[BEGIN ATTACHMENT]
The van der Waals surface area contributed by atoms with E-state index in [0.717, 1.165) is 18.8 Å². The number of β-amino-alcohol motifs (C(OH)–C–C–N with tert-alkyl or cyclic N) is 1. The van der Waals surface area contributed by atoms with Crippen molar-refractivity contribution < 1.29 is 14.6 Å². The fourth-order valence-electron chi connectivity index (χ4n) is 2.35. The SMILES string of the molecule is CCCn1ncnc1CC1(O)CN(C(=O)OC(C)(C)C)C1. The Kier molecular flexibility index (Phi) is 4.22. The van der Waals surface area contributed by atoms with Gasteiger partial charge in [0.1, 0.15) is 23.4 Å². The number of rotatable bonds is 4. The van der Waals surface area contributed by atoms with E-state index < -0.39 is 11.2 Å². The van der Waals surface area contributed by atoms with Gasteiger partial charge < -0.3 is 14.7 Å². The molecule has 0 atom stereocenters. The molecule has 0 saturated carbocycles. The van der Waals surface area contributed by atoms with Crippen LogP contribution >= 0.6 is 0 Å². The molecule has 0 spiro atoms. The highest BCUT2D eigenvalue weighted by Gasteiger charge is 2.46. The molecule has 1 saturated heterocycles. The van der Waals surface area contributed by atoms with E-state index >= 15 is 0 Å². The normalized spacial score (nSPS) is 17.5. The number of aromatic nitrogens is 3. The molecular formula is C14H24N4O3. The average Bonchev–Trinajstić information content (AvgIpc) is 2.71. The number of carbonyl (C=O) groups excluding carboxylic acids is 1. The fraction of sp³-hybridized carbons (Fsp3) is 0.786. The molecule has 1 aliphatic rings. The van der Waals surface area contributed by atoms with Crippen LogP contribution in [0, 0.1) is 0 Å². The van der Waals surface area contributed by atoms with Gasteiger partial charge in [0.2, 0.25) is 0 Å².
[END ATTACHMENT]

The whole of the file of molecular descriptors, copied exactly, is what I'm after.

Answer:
The van der Waals surface area contributed by atoms with E-state index in [0.717, 1.165) is 18.8 Å². The number of β-amino-alcohol motifs (C(OH)–C–C–N with tert-alkyl or cyclic N) is 1. The van der Waals surface area contributed by atoms with Crippen molar-refractivity contribution < 1.29 is 14.6 Å². The fourth-order valence-electron chi connectivity index (χ4n) is 2.35. The SMILES string of the molecule is CCCn1ncnc1CC1(O)CN(C(=O)OC(C)(C)C)C1. The Kier molecular flexibility index (Phi) is 4.22. The van der Waals surface area contributed by atoms with Gasteiger partial charge in [0.1, 0.15) is 23.4 Å². The number of rotatable bonds is 4. The van der Waals surface area contributed by atoms with E-state index < -0.39 is 11.2 Å². The van der Waals surface area contributed by atoms with Gasteiger partial charge < -0.3 is 14.7 Å². The molecule has 0 atom stereocenters. The molecule has 0 saturated carbocycles. The van der Waals surface area contributed by atoms with Crippen LogP contribution >= 0.6 is 0 Å². The molecule has 0 spiro atoms. The highest BCUT2D eigenvalue weighted by Gasteiger charge is 2.46. The molecule has 1 saturated heterocycles. The van der Waals surface area contributed by atoms with E-state index >= 15 is 0 Å². The normalized spacial score (nSPS) is 17.5. The number of aromatic nitrogens is 3. The molecular formula is C14H24N4O3. The average Bonchev–Trinajstić information content (AvgIpc) is 2.71. The number of carbonyl (C=O) groups excluding carboxylic acids is 1. The fraction of sp³-hybridized carbons (Fsp3) is 0.786. The molecule has 1 aliphatic rings. The van der Waals surface area contributed by atoms with Crippen LogP contribution in [0, 0.1) is 0 Å². The van der Waals surface area contributed by atoms with Gasteiger partial charge in [0.2, 0.25) is 0 Å².